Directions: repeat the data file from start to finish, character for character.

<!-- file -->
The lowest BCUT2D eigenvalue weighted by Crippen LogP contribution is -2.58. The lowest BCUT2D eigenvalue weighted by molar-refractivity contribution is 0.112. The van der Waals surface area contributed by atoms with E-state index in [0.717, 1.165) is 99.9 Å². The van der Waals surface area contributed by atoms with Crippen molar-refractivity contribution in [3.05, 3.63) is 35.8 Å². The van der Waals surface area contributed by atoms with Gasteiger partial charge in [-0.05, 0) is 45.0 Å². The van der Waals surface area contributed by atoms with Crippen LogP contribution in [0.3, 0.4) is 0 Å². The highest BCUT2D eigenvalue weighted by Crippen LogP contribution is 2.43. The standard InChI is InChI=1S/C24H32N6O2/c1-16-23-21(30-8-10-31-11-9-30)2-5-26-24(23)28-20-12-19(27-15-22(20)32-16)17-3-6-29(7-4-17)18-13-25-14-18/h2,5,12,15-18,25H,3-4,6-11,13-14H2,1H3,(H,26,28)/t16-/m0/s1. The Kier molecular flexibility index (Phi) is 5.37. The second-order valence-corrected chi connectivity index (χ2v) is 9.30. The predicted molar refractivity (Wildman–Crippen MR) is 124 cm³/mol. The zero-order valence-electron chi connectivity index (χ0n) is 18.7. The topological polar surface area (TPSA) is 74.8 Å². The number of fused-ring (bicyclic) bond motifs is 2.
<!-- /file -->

The lowest BCUT2D eigenvalue weighted by Crippen LogP contribution is -2.58. The lowest BCUT2D eigenvalue weighted by molar-refractivity contribution is 0.112. The van der Waals surface area contributed by atoms with E-state index in [0.717, 1.165) is 99.9 Å². The van der Waals surface area contributed by atoms with Crippen molar-refractivity contribution in [3.05, 3.63) is 35.8 Å². The van der Waals surface area contributed by atoms with Gasteiger partial charge in [-0.05, 0) is 45.0 Å². The van der Waals surface area contributed by atoms with Crippen LogP contribution in [0.3, 0.4) is 0 Å². The highest BCUT2D eigenvalue weighted by Crippen LogP contribution is 2.43. The standard InChI is InChI=1S/C24H32N6O2/c1-16-23-21(30-8-10-31-11-9-30)2-5-26-24(23)28-20-12-19(27-15-22(20)32-16)17-3-6-29(7-4-17)18-13-25-14-18/h2,5,12,15-18,25H,3-4,6-11,13-14H2,1H3,(H,26,28)/t16-/m0/s1. The Kier molecular flexibility index (Phi) is 5.37. The second-order valence-corrected chi connectivity index (χ2v) is 9.30. The predicted molar refractivity (Wildman–Crippen MR) is 124 cm³/mol. The zero-order valence-electron chi connectivity index (χ0n) is 18.7. The topological polar surface area (TPSA) is 74.8 Å². The number of fused-ring (bicyclic) bond motifs is 2.